UNC Housing AccommodationsThe main floor of North Hall includes two secured entrances, a 24 hour staffed reception desk, two main lounges, game room, music practice room, kitchen, vending and conference rooms with multimedia equipment.Suites offer a private bedroom, a common shared living room, 9' high-steeped ceilings, a common bathroom with separate shower and toilet rooms and individual closets.Operable windows and natural light are available to all bedrooms, living rooms, corridors, lounges and study areas. Outdoor patios are adjacent to main floor lounges with spaces providing a wide range of accommodations for small and large groups and indoor & outdoor meetings, social/educational events and recreation.
From the lobby, two separate wings house a cluster of 25-40 guests; each wing has its own floor lounge, kitchen, laundry room, vending & recycling alcove, and study lounge.
There will be walking between North Hall and University Center. We suggest comfortable walking shoes
Training attendees may choose to stay off campus.
Off campus attendees will be prompted to pay a “commuter package fee” during the registration process. This covers the cost of parking on campus during the week. A parking permit will be provided to you when you arrive to register for the training in the University Center’s Grand Ballroom.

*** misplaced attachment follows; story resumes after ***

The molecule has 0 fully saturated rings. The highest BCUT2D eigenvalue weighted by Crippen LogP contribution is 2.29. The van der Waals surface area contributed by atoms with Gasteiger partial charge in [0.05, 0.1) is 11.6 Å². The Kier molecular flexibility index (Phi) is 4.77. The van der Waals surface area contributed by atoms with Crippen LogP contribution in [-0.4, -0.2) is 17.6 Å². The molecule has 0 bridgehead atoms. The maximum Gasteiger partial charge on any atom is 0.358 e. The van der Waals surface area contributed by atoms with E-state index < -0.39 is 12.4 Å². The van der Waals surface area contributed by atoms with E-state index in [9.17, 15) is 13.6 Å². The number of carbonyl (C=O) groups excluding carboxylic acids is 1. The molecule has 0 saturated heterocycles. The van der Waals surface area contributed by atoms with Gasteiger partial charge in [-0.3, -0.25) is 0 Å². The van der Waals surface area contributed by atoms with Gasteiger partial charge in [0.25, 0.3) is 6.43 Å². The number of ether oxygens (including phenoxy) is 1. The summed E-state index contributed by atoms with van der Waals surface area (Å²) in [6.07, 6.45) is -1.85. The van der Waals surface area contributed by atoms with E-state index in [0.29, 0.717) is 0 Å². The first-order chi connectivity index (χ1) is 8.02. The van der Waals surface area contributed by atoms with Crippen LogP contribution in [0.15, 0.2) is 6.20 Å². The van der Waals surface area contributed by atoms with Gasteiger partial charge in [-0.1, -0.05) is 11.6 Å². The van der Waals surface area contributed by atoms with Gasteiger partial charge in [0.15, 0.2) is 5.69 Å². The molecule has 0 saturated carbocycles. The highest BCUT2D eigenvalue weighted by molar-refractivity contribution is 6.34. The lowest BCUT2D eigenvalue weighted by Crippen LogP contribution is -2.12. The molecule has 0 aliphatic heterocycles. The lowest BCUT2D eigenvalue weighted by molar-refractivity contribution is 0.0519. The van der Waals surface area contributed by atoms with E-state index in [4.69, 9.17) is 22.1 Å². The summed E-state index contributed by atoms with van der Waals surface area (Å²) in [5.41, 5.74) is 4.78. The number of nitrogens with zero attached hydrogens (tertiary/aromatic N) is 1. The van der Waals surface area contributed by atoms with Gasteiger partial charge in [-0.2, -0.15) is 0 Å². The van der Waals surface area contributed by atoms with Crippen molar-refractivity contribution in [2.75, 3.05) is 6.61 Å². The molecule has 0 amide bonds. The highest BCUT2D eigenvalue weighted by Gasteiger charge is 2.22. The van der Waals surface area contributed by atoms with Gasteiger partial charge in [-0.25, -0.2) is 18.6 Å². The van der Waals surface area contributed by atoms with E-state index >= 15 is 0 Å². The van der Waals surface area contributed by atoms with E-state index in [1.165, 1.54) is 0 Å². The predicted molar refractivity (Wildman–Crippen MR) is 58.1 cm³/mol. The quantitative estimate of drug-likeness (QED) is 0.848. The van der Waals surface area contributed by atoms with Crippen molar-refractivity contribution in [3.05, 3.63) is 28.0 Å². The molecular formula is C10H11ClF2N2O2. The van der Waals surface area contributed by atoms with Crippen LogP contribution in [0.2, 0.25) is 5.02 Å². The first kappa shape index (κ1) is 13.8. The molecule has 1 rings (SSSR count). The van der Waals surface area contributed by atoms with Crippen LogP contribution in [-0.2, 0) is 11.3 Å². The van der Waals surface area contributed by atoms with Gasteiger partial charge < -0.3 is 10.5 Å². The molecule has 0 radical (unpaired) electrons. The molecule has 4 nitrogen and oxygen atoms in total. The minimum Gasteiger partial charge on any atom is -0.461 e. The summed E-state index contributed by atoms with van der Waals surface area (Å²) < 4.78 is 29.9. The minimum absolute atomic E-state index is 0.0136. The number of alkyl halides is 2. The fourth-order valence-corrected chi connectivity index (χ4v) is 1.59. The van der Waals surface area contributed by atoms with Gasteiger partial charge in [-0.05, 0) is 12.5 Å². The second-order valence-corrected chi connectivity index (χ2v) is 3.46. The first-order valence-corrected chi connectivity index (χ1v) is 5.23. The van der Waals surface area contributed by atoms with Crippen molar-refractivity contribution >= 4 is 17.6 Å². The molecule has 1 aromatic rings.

Questions about Housing
Deena McBain Deena.McBain@unco.edu
Lisa Benjamin - Lisa.Benjamin@unco.edu
- Meeting Space
University Center is located at 2101 10th Ave, Greeley, CO 80631
Parking is available in front of the University Center.
Located on the geographic high point of Weld County on the campus of the University of Northern Colorado, the University Center is one of the premier meeting facilities in Northern Colorado and provides a wide variety of services and events to students, faculty, staff and guests.
Rocky Mountain Grand Ballroom
- Accommodates up to 544 guests
- May be used as one large space or separated into three individual spaces (Longs Peak Ballroom, Mt. Evans Ballroom and Pikes Peak Ballroom)
- Beautiful hardwood floors throughout
- Built-In AV Equipment
- Accent Lighting available